Headless Horseman Blog

About historic Sleepy Hollow and its environs…

Tag: High Bridge

Poe in Westchester

Poe in Westchester

by Henry John Steiner

Historian of Sleepy Hollow

Poe in 1848

Poe in 1848

Few of us realize that a great American author, Edgar Allan Poe, once lived in Westchester County.  Well, he sort of did.  We can assert this because the Bronx was once the southern part of Westchester.  The Bronx was part of the county at the time of Westchester’s founding, in 1683.  The area remained the southern part of Westchester until the creation of Greater New York City in the years 1874 and 1898.  So, for 191 years (at a minimum) the Bronx was within the county of Westchester.  For as long as Poe lived in the Bronx, he lived in Westchester County. 

Good—we got that out of the way…

Poe Park map

Poe Park map

The part of the Bronx in which Poe resided was Fordham Village, one of the eleven villages in the now extinct township of West Farms.  The present-day Grand Concourse runs north-south, through the Fordham Village of old, and the humble farmhouse or cottage which Poe rented stood on the west side of where the Concourse runs today.  The little Poe house was subsequently relocated to the east side of the boulevard in the early twentieth century.  It stands within a small public park, named Poe Park, and the historic house functions as a tiny museum with a street address of 2640 Grand Concourse.

Poe cottage front wide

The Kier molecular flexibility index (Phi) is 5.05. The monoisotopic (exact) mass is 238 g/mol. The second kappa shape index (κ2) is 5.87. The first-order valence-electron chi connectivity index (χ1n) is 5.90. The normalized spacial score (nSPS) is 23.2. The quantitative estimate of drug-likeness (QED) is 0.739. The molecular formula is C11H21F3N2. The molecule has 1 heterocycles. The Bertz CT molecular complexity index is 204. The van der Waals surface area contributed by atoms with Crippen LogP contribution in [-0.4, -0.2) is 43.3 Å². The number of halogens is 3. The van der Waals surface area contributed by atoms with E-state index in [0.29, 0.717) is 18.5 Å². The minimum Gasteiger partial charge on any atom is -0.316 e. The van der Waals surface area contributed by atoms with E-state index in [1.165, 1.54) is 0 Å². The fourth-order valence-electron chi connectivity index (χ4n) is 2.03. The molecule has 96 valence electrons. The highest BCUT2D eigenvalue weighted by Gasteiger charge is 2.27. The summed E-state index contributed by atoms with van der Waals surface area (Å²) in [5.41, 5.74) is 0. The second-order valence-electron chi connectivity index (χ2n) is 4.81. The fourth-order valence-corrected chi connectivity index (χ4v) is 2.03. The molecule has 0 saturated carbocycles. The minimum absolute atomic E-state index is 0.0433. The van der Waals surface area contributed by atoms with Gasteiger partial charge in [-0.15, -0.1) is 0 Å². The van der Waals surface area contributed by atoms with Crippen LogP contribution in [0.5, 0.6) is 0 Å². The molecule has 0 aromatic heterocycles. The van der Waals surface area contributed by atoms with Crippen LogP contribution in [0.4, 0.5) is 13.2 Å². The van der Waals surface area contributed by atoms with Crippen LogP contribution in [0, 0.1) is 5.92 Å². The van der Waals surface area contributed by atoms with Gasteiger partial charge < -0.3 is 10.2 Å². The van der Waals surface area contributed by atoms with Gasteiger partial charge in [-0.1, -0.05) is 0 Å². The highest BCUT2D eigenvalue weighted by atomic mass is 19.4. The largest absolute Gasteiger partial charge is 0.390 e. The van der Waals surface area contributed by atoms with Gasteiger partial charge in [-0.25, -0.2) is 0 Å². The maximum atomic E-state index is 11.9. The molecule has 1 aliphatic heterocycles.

Poe cottage front wide

Poe had settled in Manhattan in 1844.  He then moved to the Fordham cottage in the spring of 1846 in the company of his wife, Virginia Clemm Poe, and his mother-in-law (who was also Poe’s aunt), Maria Poe Clemm.  The New York and Harlem Railroad had only recently become the first line to connect New York City and Westchester County, and service to Fordham had opened in 1841.  It is likely that Poe took advantage of this link to the publishers of lower Manhattan.  Occasionally Poe would be visited by messengers carrying proofs of his writing from printing houses in New York. 

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“Target Man”—John B. Jervis

By Henry John Steiner

Historian of Sleepy Hollow

High Bridge, the oldest remaining Harlem River crossing , designed by John B. Jervis

High Bridge, the oldest remaining Harlem River crossing , designed by John B. Jervis

John Bloomfield Jervis was one of the great American civil engineers of the nineteenth century.  Late in that century, many of his achievements had been eclipsed by even grander designs than the seemingly indelible marks he left on the American landscape—particularly in the State of New York. Yet, perhaps Jervis’s greatest success was himself.  He was a man whose mind, ambition, and character allowed him to rise from cart driver to the grandest of civic “architects.”  He changed the path of his own career from what might have been a life of menial, physical labor in upstate New York, to that of a “masterbuilder” of the early United States.  His works were instrumental to making New York State “the Empire State.”

Sleepy Hollow Viaduct of the Old Croton Aqueduct

Sleepy Hollow Viaduct of the Old Croton Aqueduct

As we walk the terrain of Sleepy Hollow and Tarrytown today, we encounter the great products of Jervis’s skill and imagination.  There is no doubt that his productions transformed this community in many fundamental ways.  The Hudson River Railroad is just one imposing example—still significant and still in operation after 170 years.

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